JAMES Wilder, 26, running as the Labour candidate for Newbury, is a teacher and a football coach. While it’s tiring teaching and campaigning, he is ‘relishing it as well’. He said: “It’s really exciting, you don’t get a minute to stop.”

He was only selected a few weeks ago, but teaches locally, and was born and raised in Dunston Park, a council estate in Thatcham. His campaign is focusing on education: “The wings of this generation have been clipped by austerity cuts.”

He said: “As a teacher, you have to adapt to so many different people, with so many different complex stories. Many young people in our school have issues at home, or feel disconnected from their community, and I see first-hand the impacts that has on their lives, their educational attainment, and being able to achieve what they can achieve.”

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Fewer teaching assistants and larger classes — he averages about 30 pupils in each lesson — mean less individualised teaching and help for children ‘who need a bit of extra help’. He said it’s harder to find teachers, who are having to teach more hours and not get as much planning time because of the cuts to staffing and school budgets.

“We need more time to plan lessons, we need to feel supported, we need those resources to maximise their education, we need teaching assistants to help us with bigger class sizes. There should be smaller class sizes, which under Labour’s plan there would be.”

According to the Social Mobility Commission, West Berkshire is one of the worst places for social mobility in the country. And the council’s budget for youth services has been cut by 97 per cent since 2010.

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He said a lot of people on the council estate where he grew up ‘feel disconnected from their community’ and get involved in antisocial behaviour. He describes a ‘vicious cycle of low educational attainment, lack of employment opportunities, antisocial behaviour, and getting involved in the wrong kind of environment’.

“You need those youth services and outreach programmes to go out and try to bring them back in. It’s about giving people opportunities, restoring youth services, giving young people an education that allows them to flourish and succeed.”

While disagreeing with tactical voting, he accepts Newbury is ‘traditionally a Conservative area’. He said the voting system needs to be ‘fundamentally reformed’, including giving votes to 16 and 17-year-olds.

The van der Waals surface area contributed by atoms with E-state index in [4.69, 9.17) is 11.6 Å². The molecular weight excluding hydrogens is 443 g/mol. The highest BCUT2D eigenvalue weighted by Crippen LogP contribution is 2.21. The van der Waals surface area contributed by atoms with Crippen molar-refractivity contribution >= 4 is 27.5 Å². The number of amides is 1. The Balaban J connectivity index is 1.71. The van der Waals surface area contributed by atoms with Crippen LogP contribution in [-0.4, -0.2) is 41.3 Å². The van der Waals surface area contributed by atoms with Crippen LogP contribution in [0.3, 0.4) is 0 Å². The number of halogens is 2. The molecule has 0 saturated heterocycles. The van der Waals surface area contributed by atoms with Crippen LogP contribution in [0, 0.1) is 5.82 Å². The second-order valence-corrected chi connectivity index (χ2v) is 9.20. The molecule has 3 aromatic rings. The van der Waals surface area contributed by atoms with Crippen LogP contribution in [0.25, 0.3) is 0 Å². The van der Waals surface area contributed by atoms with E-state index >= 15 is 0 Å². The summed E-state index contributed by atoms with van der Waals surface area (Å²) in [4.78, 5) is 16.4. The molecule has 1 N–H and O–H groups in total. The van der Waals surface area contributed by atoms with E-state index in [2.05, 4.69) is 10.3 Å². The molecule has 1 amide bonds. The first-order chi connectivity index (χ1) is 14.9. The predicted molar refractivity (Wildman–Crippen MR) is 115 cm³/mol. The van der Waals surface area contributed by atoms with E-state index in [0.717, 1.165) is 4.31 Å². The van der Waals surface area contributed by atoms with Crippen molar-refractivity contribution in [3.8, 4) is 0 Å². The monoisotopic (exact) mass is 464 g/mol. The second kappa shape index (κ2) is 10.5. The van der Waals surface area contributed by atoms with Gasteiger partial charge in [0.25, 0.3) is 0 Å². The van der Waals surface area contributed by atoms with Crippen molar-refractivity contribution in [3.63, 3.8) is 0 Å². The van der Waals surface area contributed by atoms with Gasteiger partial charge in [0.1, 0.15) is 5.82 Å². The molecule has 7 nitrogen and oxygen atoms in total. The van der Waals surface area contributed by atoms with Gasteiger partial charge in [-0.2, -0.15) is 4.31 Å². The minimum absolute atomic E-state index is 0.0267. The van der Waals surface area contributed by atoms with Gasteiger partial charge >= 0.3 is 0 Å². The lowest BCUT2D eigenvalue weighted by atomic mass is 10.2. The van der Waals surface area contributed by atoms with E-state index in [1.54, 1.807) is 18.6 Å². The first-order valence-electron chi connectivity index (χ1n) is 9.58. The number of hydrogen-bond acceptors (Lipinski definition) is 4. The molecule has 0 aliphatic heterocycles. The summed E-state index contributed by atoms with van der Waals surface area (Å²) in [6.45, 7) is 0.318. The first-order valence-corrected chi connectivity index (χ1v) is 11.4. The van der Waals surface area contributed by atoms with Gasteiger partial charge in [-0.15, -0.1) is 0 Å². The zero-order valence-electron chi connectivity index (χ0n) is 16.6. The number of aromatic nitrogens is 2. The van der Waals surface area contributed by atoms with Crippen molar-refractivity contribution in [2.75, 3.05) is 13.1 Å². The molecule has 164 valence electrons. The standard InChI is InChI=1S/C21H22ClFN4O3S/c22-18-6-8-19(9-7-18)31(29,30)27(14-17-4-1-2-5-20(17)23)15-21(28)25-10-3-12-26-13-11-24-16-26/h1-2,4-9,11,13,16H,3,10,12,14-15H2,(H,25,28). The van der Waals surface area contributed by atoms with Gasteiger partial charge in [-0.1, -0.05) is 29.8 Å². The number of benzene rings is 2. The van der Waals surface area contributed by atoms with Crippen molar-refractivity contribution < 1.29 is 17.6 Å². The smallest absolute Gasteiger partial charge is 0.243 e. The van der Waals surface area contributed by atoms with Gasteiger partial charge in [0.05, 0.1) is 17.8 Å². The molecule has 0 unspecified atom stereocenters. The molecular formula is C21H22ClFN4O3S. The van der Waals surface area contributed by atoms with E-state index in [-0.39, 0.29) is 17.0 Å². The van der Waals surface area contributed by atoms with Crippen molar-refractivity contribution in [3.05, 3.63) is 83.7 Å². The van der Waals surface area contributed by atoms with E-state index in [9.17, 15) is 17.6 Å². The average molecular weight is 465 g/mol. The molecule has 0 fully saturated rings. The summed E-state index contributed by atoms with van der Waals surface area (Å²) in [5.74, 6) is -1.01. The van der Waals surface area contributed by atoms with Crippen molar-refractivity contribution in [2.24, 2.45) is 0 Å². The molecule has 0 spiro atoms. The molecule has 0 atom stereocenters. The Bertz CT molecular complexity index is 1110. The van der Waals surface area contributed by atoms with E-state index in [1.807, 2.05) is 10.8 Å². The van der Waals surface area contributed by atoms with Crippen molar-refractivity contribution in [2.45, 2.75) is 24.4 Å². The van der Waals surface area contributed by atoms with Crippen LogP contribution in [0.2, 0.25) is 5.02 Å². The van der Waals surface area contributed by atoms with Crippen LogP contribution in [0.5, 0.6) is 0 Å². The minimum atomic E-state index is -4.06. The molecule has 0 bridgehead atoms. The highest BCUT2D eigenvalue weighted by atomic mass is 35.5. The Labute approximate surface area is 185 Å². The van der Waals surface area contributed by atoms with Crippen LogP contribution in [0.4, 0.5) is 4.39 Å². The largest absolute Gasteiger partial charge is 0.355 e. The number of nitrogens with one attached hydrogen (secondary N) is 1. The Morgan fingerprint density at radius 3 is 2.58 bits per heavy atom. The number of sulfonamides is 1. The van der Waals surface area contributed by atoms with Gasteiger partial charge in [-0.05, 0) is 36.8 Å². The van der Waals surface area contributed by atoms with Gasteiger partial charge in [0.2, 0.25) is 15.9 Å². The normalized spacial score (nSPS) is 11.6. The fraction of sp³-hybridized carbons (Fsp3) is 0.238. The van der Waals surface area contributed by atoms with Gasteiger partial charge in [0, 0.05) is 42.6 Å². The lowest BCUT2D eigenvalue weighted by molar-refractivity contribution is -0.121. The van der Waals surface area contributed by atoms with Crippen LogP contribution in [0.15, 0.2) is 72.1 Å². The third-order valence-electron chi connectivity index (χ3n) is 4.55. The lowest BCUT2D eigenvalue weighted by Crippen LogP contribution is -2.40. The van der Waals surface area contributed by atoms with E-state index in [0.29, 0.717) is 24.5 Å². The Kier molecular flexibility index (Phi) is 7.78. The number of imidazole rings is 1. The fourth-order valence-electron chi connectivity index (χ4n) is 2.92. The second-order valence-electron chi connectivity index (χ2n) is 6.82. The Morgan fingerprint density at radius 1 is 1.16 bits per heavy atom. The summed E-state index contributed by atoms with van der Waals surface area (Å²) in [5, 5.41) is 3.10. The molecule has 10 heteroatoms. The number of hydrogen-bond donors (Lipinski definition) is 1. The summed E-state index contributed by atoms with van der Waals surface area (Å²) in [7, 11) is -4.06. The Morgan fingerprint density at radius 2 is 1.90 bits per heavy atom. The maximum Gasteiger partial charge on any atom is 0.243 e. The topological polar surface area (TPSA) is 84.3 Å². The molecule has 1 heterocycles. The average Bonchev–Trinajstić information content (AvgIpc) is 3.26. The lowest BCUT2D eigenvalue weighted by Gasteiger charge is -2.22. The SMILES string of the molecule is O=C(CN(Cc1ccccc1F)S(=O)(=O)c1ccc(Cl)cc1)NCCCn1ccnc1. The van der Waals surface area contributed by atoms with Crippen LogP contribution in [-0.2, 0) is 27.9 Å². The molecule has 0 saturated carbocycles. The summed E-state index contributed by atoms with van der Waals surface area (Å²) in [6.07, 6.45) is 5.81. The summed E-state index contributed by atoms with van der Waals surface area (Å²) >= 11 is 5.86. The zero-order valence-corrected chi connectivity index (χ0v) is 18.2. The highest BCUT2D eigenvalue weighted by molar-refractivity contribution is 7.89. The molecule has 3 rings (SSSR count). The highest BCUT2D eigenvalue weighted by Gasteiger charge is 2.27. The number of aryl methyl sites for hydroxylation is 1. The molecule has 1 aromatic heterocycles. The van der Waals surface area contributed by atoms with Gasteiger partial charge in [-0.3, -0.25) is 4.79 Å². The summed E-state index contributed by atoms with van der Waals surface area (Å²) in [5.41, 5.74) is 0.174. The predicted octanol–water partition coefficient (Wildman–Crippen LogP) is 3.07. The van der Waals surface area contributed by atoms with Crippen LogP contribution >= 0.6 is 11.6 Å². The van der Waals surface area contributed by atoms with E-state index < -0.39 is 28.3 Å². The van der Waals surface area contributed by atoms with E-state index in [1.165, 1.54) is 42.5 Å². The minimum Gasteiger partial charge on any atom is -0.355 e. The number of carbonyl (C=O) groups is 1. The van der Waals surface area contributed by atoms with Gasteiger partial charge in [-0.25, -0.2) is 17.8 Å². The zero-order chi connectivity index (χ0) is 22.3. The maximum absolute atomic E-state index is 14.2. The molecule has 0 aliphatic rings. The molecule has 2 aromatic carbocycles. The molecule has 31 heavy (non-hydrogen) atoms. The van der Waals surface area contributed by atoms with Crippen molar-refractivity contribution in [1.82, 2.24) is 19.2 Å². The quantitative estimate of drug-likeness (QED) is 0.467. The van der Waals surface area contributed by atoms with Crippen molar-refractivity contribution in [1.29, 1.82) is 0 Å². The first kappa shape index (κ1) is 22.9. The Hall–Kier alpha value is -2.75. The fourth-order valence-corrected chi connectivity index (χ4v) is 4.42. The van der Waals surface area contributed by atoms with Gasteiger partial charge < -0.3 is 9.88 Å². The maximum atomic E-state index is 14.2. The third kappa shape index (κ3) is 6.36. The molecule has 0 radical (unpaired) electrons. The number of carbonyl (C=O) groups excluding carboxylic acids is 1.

“Democracy works best when, if you like what someone or a political party says, then you should vote for it.”

He said Labour’s vision is more ‘socially transformative’ than the Greens and Liberal Democrats. “The Lib Dems are co-authors of austerity, so they need to take some responsibility for that.”

Mr Wilder didn’t say which way he would campaign in a second Brexit referendum, until he has seen Labour’s renegotiated deal. He said in previous referendums, prime ministers have remained neutral to ‘have the credibility to fulfil the public decision’.

The Tories’ deal ‘doesn’t protect workers’ rights’ and would take years to negotiate new trade deal, whereas Labour’s renegotiated deal would protect small businesses and workers’ rights.

He said Brexit happened because of people feeling disenfranchised, wage stagnation, and poor living standards. “This was their way of taking it out on the establishment, and then they brought in this rhetoric that it’s the fault of immigrants.”

MPs living in their own constituency is ‘absolutely essential’ and Newbury is the only place he would ever run. “You should be at the forefront of your community, you should be at the heart of it. We’re not here just to be whipped into line by a party’s HQ, we’re here to be members of parliament for Newbury.”

It’s a misconception that Labour is all about higher taxes, Mr Wilder said. “There’s only a slight increase to the top five per cent of earners. What you get in return for the taxes will be a quality national education service, quality healthcare with waiting times reduced.”

Keir Starmer has supported him, as well as Andrew Adonis, former transport minister, who is endorsing one of Mr Wilder’s policy proposals: reopening the railway line from Southampton to Oxford, through Newbury. The plan would decongest the A34, increase connectivity, help trade and the climate, he said.

He is campaigning to reopen Newbury football ground, and said West Berkshire Council is legally required to provide playing spaces for community sport. “As a member of parliament, I would do anything I can to protect local playing services and opportunities for young and older people to play sport. They want to turn it into luxury flats but also there’s a threat of them doing that to other spaces in West Berkshire.”

He said: “It’s a disgrace how austerity has cut away at the key social foundations of our community over the last 10 years. If enough people get behind the campaign and we drive the key messages through, then we can do it and we can create that change.”